"Big Ten schools were interested in Megan," Jim Frazee recalled. "She probably received letters from over 100 schools. I think we counted that Moriah had over 80 schools interested and Molly heard from over 70. But only a handful wanted to take all three and it came down to Liberty and Cedarville University in the Midwest near where we lived."
That's when fate intervened. At an AAU tournament in Tennessee, Jim ran into an old friend from Hanover College in Indiana. The man had a daughter, Rachel Hammond, who was committing to play basketball at Liberty. When the girls visited the school, they hit it off with Rachel and felt comfortable on campus, and decided it was the place to be.
"We are thankful they could stay together," admitted Tammy Frazee, who has moved to Virginia with Jim to be closer to the kids, including Zeb, who is a junior at Liberty. "That's four more years at the same school on the same team.
"We know they won't always be together, but it's wonderful for all of us to have this opportunity."
It's wonderful for Liberty basketball as well. Coach Carey Green, whose team is 5-2 after a narrow loss to Virginia Tech on Tuesday, has built a powerhouse program that has become a fixture in the NCAA Tournament. Two years ago it was the talk of the tournament, upsetting Penn State and DePaul to earn a trip to the Sweet 16.
"[The Frazees] are a wonderful family and so down to earth," Green said. "The girls just love to compete and love to play together. You have to respect them as individuals but also appreciate what they can do collectively. They are all about the team."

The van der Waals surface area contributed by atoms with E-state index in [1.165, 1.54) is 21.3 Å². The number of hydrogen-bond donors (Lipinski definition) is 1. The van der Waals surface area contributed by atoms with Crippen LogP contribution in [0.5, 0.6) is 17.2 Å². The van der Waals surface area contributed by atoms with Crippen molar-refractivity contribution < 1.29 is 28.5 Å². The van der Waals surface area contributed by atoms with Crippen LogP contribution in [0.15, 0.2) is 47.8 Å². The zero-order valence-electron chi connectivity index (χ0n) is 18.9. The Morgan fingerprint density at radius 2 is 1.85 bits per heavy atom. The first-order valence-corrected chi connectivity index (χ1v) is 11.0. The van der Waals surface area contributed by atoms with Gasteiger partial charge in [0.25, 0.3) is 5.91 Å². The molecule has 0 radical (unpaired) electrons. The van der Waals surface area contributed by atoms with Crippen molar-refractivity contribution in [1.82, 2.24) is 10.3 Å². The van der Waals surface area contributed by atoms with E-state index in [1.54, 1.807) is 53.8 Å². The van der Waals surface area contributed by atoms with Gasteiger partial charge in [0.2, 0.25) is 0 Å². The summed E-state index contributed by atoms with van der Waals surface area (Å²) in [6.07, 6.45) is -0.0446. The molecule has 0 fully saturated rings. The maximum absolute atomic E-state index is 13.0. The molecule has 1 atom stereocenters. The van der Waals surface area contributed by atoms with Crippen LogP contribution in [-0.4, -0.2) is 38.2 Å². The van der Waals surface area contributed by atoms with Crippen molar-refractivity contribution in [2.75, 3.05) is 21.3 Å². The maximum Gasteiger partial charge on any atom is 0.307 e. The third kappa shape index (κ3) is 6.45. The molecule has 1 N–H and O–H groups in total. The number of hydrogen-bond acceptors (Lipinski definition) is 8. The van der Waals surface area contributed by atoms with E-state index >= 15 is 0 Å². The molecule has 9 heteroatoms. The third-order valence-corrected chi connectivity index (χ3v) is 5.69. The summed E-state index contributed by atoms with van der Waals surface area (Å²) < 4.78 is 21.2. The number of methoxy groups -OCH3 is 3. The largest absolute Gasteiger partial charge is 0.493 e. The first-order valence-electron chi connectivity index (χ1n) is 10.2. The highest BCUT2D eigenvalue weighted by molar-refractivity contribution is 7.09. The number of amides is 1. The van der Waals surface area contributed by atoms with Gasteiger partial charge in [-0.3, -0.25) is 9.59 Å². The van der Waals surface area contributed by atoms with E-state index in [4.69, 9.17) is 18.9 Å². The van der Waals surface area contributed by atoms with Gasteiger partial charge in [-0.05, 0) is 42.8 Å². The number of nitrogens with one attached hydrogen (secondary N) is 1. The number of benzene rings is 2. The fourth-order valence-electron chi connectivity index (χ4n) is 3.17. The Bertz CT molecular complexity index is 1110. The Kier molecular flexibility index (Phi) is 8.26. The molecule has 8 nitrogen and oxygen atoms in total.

The Frazee triplets understand they might have a familiarity to each other's games that many other teammates might not have. But they are quick to attribute that quality to having played together so much, to working so hard and not just because they share a bloodline.
"You always have your best friends around," Megan said. " On the court I guess we have a unique bond and I really enjoy playing with them. It's fun to watch my sisters grow and develop their games. But like any sisters and teammates, we get after each other sometimes. We know it's to help each other out and to get better. We understand what the others are trying to do."
And they have developed their games to the point where the Frazees are not some novelty act. They are good -- the Frazees combine for 52 percent (37.5 ppg) of Liberty's offense and 44 percent (20.1 rpg) of the Lady Flames' rebounding -- and a big reason Liberty is expected to win an 11th consecutive Big South championship, the second-longest streak in the country behind Old Dominion's 15-year dominance in the Colonial Athletic Association.
Megan is the preseason player of the year in the Big South even though she is returning this year from an ACL injury suffered on Jan. 16, just 14 games into the 2005-06 season. But according to the folks at Liberty, Megan is even better than before with an increased vertical leap and that double-double average.
"She's probably going to be the most complete player ever in the Big South," Green says. "She's very gifted with strength and power inside and the ballhandling skills to go outside. She hasn't even played a full year yet at the college level, but she is such a mismatch problem for anyone we face. She has a good motor that drives her, and the passion inside helped her rebound from the injury."